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The Magic of Kindness  Thumbnail

The Magic of Kindness

Most of us would agree that worthy personal goals include reducing tension and anxiety, finding contentment and increasing our overall level of happiness.

There seems to be a common trait among those who have reached these goals.  

Kindness abounds

Whenever I meet someone, I try to work this question into the conversation:

Tell me something about yourself that gives you satisfaction.

The range of responses is broad, but there’s one, overriding theme: Kindness abounds. 

One woman said she taught disabled children how to ski. Others discussed their work with different charities.  An investment advisor who limited her practice to women “in transition” talked about the satisfaction she derived from helping clients when they are the most vulnerable.

I’ve also heard stories about adoptions of orphans from impoverished countries, raising funds to provide shoes to underprivileged children, and mentoring abused and neglected children.

These stories were inspiring.   Is it possible that deriving happiness from simply being kind has a basis in science?

Studies validate the benefit of kindness

One study asked participants to take a survey measuring their life satisfaction.  Then they divided the participants into three groups. One was told to perform a daily act of kindness for the next ten days.  The second group was told to engage in a new activity each day and the third group was given no instructions.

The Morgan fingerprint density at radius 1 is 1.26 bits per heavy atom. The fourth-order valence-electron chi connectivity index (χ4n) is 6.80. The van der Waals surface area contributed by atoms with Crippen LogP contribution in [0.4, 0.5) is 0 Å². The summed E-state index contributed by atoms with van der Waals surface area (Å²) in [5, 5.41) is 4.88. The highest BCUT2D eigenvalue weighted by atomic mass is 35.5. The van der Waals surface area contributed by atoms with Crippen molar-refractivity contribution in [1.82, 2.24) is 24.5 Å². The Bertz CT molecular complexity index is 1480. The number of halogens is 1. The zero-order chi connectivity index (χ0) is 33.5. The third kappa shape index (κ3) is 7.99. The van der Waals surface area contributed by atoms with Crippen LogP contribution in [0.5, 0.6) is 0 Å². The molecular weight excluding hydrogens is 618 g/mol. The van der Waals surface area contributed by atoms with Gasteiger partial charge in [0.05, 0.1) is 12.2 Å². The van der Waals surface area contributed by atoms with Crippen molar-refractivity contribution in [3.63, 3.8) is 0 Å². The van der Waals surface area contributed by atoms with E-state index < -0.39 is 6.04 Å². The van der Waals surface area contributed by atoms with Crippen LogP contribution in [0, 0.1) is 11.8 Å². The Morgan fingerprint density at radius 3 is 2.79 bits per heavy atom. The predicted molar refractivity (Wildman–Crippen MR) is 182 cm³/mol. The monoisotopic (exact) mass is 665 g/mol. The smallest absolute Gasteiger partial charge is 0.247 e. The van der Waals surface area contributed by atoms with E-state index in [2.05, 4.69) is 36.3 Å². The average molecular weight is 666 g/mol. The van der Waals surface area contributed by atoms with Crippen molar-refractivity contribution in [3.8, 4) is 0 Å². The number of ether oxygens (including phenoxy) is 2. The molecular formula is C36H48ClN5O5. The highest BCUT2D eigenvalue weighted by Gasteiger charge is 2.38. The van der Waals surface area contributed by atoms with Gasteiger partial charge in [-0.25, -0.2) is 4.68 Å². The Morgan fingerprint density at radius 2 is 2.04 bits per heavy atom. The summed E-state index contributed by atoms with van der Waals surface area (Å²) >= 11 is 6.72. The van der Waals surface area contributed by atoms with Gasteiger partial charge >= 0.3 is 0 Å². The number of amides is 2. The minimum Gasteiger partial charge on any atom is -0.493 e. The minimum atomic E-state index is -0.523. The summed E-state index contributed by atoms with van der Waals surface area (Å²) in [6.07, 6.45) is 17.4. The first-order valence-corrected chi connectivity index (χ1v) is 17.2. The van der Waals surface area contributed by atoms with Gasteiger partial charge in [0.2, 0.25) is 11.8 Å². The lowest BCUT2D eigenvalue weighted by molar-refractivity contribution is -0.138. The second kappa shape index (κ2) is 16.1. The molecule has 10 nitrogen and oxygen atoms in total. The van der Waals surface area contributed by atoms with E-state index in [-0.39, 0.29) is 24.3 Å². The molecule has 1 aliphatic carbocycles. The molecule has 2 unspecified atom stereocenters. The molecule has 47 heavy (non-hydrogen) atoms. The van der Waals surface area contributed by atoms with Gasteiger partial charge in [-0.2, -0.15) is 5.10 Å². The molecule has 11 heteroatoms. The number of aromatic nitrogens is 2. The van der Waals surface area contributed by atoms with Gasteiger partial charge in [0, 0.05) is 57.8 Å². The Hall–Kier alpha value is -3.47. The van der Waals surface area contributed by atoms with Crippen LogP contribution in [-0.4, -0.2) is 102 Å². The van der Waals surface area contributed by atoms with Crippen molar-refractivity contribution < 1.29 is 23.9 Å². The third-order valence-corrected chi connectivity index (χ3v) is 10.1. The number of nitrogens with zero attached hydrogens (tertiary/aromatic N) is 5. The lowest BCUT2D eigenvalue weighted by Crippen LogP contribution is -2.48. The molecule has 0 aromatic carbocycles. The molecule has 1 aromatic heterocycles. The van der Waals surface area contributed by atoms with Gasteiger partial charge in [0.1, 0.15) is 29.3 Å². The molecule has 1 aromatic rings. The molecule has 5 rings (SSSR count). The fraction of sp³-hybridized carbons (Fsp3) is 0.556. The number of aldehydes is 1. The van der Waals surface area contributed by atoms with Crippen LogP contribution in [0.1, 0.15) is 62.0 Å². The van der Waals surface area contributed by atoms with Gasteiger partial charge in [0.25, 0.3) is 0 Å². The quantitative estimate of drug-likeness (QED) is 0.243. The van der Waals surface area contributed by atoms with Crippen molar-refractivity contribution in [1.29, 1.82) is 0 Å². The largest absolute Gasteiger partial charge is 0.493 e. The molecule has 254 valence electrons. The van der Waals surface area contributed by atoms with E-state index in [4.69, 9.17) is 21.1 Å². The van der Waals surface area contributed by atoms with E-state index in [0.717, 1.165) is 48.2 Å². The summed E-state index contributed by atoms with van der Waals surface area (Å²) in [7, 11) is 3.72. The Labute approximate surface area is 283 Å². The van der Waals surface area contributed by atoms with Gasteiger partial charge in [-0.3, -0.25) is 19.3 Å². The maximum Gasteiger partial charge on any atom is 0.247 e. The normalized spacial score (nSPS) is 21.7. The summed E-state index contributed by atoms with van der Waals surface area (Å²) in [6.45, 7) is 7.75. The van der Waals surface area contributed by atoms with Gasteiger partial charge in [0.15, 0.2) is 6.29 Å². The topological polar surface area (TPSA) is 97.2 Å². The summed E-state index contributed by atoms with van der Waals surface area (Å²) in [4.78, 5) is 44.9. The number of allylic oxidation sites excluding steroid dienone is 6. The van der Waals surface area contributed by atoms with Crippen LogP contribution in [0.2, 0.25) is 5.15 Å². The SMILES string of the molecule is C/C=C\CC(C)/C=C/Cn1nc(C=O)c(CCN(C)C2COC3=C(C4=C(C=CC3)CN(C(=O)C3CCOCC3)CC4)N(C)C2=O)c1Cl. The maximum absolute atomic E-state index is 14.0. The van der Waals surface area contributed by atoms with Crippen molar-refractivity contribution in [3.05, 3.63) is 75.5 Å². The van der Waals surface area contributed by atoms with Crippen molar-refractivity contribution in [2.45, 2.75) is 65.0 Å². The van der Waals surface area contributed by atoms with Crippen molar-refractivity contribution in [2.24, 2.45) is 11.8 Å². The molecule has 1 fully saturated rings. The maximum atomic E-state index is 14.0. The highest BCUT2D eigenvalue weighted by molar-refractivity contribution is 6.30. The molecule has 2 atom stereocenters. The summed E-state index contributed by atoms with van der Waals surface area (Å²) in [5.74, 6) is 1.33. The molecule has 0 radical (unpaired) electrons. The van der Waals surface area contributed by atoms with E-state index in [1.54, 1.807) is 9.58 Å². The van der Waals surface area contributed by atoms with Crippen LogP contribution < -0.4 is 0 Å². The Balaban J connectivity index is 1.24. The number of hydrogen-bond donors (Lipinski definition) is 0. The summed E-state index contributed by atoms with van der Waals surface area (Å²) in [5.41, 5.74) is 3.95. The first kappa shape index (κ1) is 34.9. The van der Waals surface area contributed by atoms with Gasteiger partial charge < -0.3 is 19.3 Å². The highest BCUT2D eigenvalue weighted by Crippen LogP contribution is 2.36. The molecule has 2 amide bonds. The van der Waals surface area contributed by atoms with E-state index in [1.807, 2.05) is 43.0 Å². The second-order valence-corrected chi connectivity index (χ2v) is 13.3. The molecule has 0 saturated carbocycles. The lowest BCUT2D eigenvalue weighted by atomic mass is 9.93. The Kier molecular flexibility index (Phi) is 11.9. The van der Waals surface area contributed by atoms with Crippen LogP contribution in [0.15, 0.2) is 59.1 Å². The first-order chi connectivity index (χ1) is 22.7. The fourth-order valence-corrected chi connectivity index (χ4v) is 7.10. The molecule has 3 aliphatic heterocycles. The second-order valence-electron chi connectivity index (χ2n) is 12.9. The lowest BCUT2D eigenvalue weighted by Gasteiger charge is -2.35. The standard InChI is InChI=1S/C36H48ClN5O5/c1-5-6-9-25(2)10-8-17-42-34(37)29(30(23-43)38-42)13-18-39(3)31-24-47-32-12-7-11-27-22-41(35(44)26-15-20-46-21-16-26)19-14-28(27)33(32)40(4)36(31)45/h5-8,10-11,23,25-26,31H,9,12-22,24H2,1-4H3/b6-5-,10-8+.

Groups 1 and 2 experienced an increase in happiness.  Group 3 did not.

In a second study, researchers found participants who were told to remember the last time they spent money on others were happier than those who recalled spending money on themselves.  

In a related experiment, participants who were asked to recall buying something for others were more inclined to spend money given to them by the researchers on others, rather than on themselves.

The  lead author of this study summarized the takeaway: The practical implications of this positive feedback loop could be that engaging in one kind deed (e.g., taking your mom to lunch) would make you happier, and the happier you feel, the more likely you are to do another kind act.

Kindness begets more kindness.

Being kind is a rare “win/win” in life.  The recipient of your largess clearly benefits, but so do you.


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